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Wafer-thin and without solvents

Polyethylene is used for the production of many everyday objects. Since the mid-1950s, polyethylene has been used in large quantities to manufacture tubes for gas and water supply systems, for cable insulation as well as for packaging, for example shrink film packaging used for wood panels sold in hardware stores, and for covering fruit and vegetables. Polyethylene is also used for the manufacture of implants.

As a product, polyethylene stands out for its combination of superior gliding characteristics and abrasion resistance. Its production requires few resources, is environmentally friendly and physiologically harmless. In view of the decreasing availability of fossil raw materials, it will also be possible to efficiently produce polyethylene from renewable resources.

Layers of plastic, much thinner than a strand of hair, are of enormous interest to scientists and engineers. Applications include protective coatings. A team of researchers led by Prof. Stefan Mecking of the Department of Chemistry at Constance University has now developed a new method to produce wafer-thin layers. “Such research results are also an excellent start for the “Molecular Materials Sciences” course,” said Mecking explaining that the new 6-semester course with 25 student places will be offered from the winter semester of 2008/2009.

“We are developing films from individual, prefabricated nanocrystal building blocks. The conventional method used to produce ultrathin polymer films begins with a diluted solution of the polymer in an organic solvent, which is applied to a surface. High temperatures are usually required to break up the crystalline structure of the solid polymer and turn it into a solution. The ordered crystalline layer develops once the solvent is removed or cooled,” said the chemist explaining the conventional procedure.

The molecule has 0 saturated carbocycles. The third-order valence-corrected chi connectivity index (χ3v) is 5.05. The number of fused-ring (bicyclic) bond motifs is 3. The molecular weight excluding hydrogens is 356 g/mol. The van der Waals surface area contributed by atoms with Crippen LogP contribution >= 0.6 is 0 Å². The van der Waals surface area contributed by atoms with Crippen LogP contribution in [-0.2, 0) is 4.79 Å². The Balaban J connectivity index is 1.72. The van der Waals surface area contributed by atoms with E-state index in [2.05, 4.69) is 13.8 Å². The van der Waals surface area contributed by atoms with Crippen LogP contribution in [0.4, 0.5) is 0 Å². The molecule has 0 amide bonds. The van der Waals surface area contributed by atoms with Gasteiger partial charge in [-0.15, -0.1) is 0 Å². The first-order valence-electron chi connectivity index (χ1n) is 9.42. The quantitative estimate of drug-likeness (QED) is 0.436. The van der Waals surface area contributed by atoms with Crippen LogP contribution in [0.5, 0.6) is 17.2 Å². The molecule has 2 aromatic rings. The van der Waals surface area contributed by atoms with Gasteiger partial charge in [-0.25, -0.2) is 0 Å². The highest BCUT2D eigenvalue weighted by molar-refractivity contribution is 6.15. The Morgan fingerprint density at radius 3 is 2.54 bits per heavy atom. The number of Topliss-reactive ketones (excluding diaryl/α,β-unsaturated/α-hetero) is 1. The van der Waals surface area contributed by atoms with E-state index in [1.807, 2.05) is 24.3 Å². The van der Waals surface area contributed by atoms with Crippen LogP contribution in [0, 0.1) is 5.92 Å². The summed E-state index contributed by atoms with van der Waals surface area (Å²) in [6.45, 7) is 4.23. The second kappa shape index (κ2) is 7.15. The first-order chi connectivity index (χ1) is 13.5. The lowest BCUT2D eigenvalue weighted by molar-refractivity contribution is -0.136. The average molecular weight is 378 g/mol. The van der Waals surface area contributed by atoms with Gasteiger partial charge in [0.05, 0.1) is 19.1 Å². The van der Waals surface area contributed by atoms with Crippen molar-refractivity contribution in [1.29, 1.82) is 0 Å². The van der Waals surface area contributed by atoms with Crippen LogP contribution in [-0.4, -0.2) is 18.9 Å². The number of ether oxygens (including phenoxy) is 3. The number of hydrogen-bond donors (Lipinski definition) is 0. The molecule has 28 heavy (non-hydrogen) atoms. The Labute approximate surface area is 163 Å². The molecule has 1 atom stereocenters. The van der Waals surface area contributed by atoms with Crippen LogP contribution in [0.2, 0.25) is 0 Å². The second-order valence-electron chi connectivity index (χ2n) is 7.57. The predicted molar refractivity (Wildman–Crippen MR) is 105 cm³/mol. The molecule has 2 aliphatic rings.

Tiny crystalline lamella

Mecking and his team are using a completely new procedure. “We do not need such high temperatures, and more importantly, we do not need organic solvents. In the first step, the catalytic polymerisation of ethylene with nickel complexes leads to an aqueous dispersion of crystalline polymer particles. These are individual, separate single crystals consisting of crystalline lamella of about 25 x 6 nm surrounded by an amorphous layer 1 nm thick. Amorphous domains on the surface are typical for polymer crystals. “Amorphous” is virtually the opposite of crystalline and means that the polymer molecules are arranged in an irregular manner. In comparison to the crystalline domains, the amorphous areas are soft.”

Once this chemical process is finished, droplets of the aqueous dispersion are applied to a glass carrier. “Then the droplets are spun at 2,000 revolutions per minute. Excess liquid is spun away and the water evaporates, leaving behind a wafer-thin, uniform film 50 nm thick,” said Mecking (editor’s note: one nanometre is a billionth of a metre). The success of this production technique is based on the amorphous domains around the single crystals in combination with the tiny size of the crystals. Although the amorphous domains only make up a tiny portion of the volume of the particles, they interact very strongly with each other, holding the individual particles solidly in the film.

The research is being carried out by Qiaong Tong (M.Sc.) in her dissertation supervised by Professor Stefan Mecking at the Department of Chemical Materials Science at the University of Constance.

Source: University of Constance - 6th June 2008 (P)
Website address: https://www.biooekonomie-bw.de/en/articles/news/wafer-thin-and-without-solvents